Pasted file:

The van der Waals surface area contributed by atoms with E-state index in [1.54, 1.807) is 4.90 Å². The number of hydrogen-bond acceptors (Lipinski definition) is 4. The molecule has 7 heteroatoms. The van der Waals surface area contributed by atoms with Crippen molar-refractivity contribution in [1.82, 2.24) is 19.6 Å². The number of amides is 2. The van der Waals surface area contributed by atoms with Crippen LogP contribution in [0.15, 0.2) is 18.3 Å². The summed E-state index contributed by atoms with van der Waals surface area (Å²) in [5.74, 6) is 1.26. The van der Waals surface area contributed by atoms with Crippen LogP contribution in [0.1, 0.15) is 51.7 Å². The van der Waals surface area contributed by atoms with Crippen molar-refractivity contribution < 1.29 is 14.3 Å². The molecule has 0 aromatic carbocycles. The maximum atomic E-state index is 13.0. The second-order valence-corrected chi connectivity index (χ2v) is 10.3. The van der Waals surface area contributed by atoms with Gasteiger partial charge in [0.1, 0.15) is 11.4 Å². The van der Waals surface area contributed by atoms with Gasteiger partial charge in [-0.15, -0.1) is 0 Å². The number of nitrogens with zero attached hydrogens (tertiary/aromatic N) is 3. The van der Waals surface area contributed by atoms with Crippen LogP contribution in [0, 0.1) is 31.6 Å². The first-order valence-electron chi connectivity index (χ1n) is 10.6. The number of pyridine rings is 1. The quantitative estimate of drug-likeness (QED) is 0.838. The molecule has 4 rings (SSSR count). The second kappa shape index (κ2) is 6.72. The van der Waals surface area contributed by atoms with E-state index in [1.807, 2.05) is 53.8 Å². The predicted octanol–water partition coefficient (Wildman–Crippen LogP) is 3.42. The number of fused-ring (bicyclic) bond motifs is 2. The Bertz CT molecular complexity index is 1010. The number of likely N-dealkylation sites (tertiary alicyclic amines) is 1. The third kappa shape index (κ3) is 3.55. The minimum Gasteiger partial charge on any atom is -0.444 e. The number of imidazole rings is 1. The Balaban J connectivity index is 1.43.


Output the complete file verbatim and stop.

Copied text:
The van der Waals surface area contributed by atoms with E-state index in [1.54, 1.807) is 4.90 Å². The number of hydrogen-bond acceptors (Lipinski definition) is 4. The molecule has 7 heteroatoms. The van der Waals surface area contributed by atoms with Crippen molar-refractivity contribution in [1.82, 2.24) is 19.6 Å². The number of amides is 2. The van der Waals surface area contributed by atoms with Crippen LogP contribution in [0.15, 0.2) is 18.3 Å². The summed E-state index contributed by atoms with van der Waals surface area (Å²) in [5.74, 6) is 1.26. The van der Waals surface area contributed by atoms with Crippen LogP contribution in [0.1, 0.15) is 51.7 Å². The van der Waals surface area contributed by atoms with Crippen molar-refractivity contribution < 1.29 is 14.3 Å². The molecule has 0 aromatic carbocycles. The maximum atomic E-state index is 13.0. The second-order valence-corrected chi connectivity index (χ2v) is 10.3. The van der Waals surface area contributed by atoms with Gasteiger partial charge in [0.1, 0.15) is 11.4 Å². The van der Waals surface area contributed by atoms with Gasteiger partial charge in [-0.15, -0.1) is 0 Å². The number of nitrogens with zero attached hydrogens (tertiary/aromatic N) is 3. The van der Waals surface area contributed by atoms with Crippen LogP contribution in [0, 0.1) is 31.6 Å². The first-order valence-electron chi connectivity index (χ1n) is 10.6. The number of pyridine rings is 1. The quantitative estimate of drug-likeness (QED) is 0.838. The molecule has 4 rings (SSSR count). The second kappa shape index (κ2) is 6.72. The van der Waals surface area contributed by atoms with E-state index in [1.807, 2.05) is 53.8 Å². The predicted octanol–water partition coefficient (Wildman–Crippen LogP) is 3.42. The number of fused-ring (bicyclic) bond motifs is 2. The Bertz CT molecular complexity index is 1010. The number of likely N-dealkylation sites (tertiary alicyclic amines) is 1. The third kappa shape index (κ3) is 3.55. The minimum Gasteiger partial charge on any atom is -0.444 e. The number of imidazole rings is 1. The Balaban J connectivity index is 1.43.